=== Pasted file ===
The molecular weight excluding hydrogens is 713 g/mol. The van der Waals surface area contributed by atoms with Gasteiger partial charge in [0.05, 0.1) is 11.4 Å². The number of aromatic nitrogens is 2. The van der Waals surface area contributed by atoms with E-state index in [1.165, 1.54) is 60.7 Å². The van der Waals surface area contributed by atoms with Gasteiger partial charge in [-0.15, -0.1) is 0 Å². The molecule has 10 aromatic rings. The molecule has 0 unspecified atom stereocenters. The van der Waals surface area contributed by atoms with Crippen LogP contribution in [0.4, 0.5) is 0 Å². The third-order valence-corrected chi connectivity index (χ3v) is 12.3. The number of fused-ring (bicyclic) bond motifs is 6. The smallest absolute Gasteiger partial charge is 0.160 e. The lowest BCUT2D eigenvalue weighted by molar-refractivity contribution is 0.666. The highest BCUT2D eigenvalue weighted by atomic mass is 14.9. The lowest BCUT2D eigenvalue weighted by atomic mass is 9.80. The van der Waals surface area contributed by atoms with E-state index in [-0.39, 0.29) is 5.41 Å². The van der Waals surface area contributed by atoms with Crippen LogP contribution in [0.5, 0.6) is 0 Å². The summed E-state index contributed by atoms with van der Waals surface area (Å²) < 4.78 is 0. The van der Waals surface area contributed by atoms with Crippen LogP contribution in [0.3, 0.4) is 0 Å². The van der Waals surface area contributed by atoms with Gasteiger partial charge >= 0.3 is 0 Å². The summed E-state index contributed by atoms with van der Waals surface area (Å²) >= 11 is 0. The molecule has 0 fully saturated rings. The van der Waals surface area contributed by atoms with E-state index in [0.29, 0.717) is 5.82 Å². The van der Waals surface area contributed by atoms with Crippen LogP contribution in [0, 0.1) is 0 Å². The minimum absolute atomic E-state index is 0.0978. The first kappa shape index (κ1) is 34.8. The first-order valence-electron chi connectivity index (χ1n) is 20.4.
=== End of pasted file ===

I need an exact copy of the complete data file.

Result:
The molecular weight excluding hydrogens is 713 g/mol. The van der Waals surface area contributed by atoms with Gasteiger partial charge in [0.05, 0.1) is 11.4 Å². The number of aromatic nitrogens is 2. The van der Waals surface area contributed by atoms with E-state index in [1.165, 1.54) is 60.7 Å². The van der Waals surface area contributed by atoms with Gasteiger partial charge in [-0.15, -0.1) is 0 Å². The molecule has 10 aromatic rings. The molecule has 0 unspecified atom stereocenters. The van der Waals surface area contributed by atoms with Crippen LogP contribution in [0.4, 0.5) is 0 Å². The third-order valence-corrected chi connectivity index (χ3v) is 12.3. The number of fused-ring (bicyclic) bond motifs is 6. The smallest absolute Gasteiger partial charge is 0.160 e. The lowest BCUT2D eigenvalue weighted by molar-refractivity contribution is 0.666. The highest BCUT2D eigenvalue weighted by atomic mass is 14.9. The lowest BCUT2D eigenvalue weighted by atomic mass is 9.80. The van der Waals surface area contributed by atoms with E-state index in [-0.39, 0.29) is 5.41 Å². The van der Waals surface area contributed by atoms with Crippen LogP contribution in [0.5, 0.6) is 0 Å². The summed E-state index contributed by atoms with van der Waals surface area (Å²) < 4.78 is 0. The van der Waals surface area contributed by atoms with Crippen LogP contribution in [0.3, 0.4) is 0 Å². The van der Waals surface area contributed by atoms with Gasteiger partial charge >= 0.3 is 0 Å². The summed E-state index contributed by atoms with van der Waals surface area (Å²) >= 11 is 0. The molecule has 0 fully saturated rings. The van der Waals surface area contributed by atoms with E-state index in [0.29, 0.717) is 5.82 Å². The van der Waals surface area contributed by atoms with Crippen LogP contribution in [0, 0.1) is 0 Å². The minimum absolute atomic E-state index is 0.0978. The first kappa shape index (κ1) is 34.8. The first-order valence-electron chi connectivity index (χ1n) is 20.4.